When the Los Angeles Superintendent of Schools applauded Democrat President Barack Obama’s demand that schools honor transgender bathroom rules, she knew the original authority came from Republicans: former California Governor Arnold Schwarzenegger and former President George W. Bush.
The principal architect for mainstreaming the Lesbian, Gay, Bi-sexual, Transgender and Questioning (LBGTQ) agenda in the United States was former California Democrat State Senator, now L.A. County Supervisor, Sheila Kuehl. Her training as a lawyer and professor of law at UCLA, Loyola Marymount, and USC gave her the foundation to completely transform California law.
In 2007, Kuehl introduced Senate Bill 777, which restated the concept of sex under California Education Code 210.7:
Gender means sex, and includes a person’s gender identity and gender expression. “Gender expression” means a gender-related appearance and behavior whether or not stereotypically associated with a person’s assigned sex at birth.
Although California Republican Governor Arnold Schwarzenegger had opposed four similar LBGTQ bills when he was running for reelection in 2006, he signed virtually identical bills in October 2007, effective beginning January 1, 2008.
One of those bills was AB 394, which targeted and teachers for “anti-harassment training.” Essentially, the bills banned anything in public schools that could be interpreted as a negative micro-aggressions toward homosexuality, bisexuality and liberal alternative lifestyles. That included references to “Mom and Dad” as well as “husband and wife.”
The bill offered no protections for students with traditional or conservative lifestyles and beliefs, making it discriminatory for a teacher or parent to interfere with a boy going into girls’ bathroom, or visa versa.
Karen England, executive director of Capitol Resource Institute at the time, warned: “Because no textbook or instruction in California public schools currently disparages transsexuality, bisexuality, or homosexuality, the practical effect of SB 777 will be to require positive portrayals of these sexual lifestyles at every government-operated school.”
Once California, the largest textbook market in the nation, adopted SB 777 standards, national publishers dutifully rewrote history and psychology to conform to California law.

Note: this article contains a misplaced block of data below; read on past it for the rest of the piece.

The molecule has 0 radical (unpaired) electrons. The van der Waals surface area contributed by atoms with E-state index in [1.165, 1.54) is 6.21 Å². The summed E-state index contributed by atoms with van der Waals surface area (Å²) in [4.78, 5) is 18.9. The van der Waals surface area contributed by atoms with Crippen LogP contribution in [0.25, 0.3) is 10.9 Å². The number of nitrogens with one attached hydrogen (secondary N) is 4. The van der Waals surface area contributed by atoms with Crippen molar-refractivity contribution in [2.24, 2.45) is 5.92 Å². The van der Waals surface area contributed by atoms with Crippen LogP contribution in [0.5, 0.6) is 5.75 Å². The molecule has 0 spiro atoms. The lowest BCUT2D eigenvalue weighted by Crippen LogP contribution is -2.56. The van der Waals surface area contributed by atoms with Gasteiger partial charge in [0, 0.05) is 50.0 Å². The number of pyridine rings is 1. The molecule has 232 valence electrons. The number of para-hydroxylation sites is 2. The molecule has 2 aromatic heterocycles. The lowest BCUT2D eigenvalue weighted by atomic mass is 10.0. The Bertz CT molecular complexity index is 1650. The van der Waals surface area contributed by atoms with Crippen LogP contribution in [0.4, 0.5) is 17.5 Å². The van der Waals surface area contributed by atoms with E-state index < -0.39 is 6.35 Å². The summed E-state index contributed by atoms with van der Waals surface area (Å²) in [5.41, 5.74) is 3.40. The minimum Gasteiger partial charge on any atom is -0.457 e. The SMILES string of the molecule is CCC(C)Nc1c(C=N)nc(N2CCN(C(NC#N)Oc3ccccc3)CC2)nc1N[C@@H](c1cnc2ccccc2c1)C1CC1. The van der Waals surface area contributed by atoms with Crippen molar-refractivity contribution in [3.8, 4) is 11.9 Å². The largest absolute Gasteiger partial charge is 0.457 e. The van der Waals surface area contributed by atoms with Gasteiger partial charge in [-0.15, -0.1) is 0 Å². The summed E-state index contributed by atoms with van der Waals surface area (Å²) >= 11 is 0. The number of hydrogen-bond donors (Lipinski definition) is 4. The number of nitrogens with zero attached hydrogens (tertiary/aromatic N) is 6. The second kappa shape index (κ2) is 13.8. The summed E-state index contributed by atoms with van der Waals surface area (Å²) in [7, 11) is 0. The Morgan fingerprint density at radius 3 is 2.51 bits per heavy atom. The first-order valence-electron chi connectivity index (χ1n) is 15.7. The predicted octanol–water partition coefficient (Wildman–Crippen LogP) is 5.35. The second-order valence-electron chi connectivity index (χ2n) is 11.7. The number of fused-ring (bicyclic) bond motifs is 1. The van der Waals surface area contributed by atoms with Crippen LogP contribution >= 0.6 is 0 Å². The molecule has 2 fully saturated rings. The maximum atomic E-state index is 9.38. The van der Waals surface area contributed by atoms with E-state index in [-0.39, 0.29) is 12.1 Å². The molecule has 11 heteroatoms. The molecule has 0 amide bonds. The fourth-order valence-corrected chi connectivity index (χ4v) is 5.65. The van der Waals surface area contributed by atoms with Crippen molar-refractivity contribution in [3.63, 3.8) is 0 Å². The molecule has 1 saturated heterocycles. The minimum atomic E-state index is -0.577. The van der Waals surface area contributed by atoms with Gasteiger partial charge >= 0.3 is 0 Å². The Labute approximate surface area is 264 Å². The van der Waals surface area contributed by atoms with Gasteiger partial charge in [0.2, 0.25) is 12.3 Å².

SB 777 language was so broad that it inadvertently became a “legal defense argument” against prosecution for sex offenders and child pornography. (Later, SB 777 was amended by SB 145 in 2013 to address pedophilia.)
Until Democrat President Lyndon Johnson passed the Elementary and Secondary Education Act of 1965 (ESEA), the responsibility for K-12 education clearly rested with the states under the U.S. Constitution.
ESEA was meant to supplant state control, and the No Child Left Behind Act of 2001, passed by President Bush, not only reauthorized ESEA, but the law took the huge step of giving authority to the federal government to “raise achievement for all students” and to “close the achievement gap in all U.S. schools through accountability, research-based instruction, flexibility and options for parents.”
On Friday, the May 13, the U.S. Department of Justice and Department of Education Office for Civil Rights jointly issued “federal guidance on Title IX” stating that schools, colleges and universities must provide a safe and supportive environment treatment for transgender students.
But then President Obama leveraged Executive Branch authority under the federal mandates of the No Child Left Behind Act to issue letters to all 13,506 school districts and 178 state-dependent school systems, warning them to open their bathrooms to Lesbian, Gay Bi-sexual, Transgender and Questioning students or risk losing their part of the $154 billion in federal funding for schools.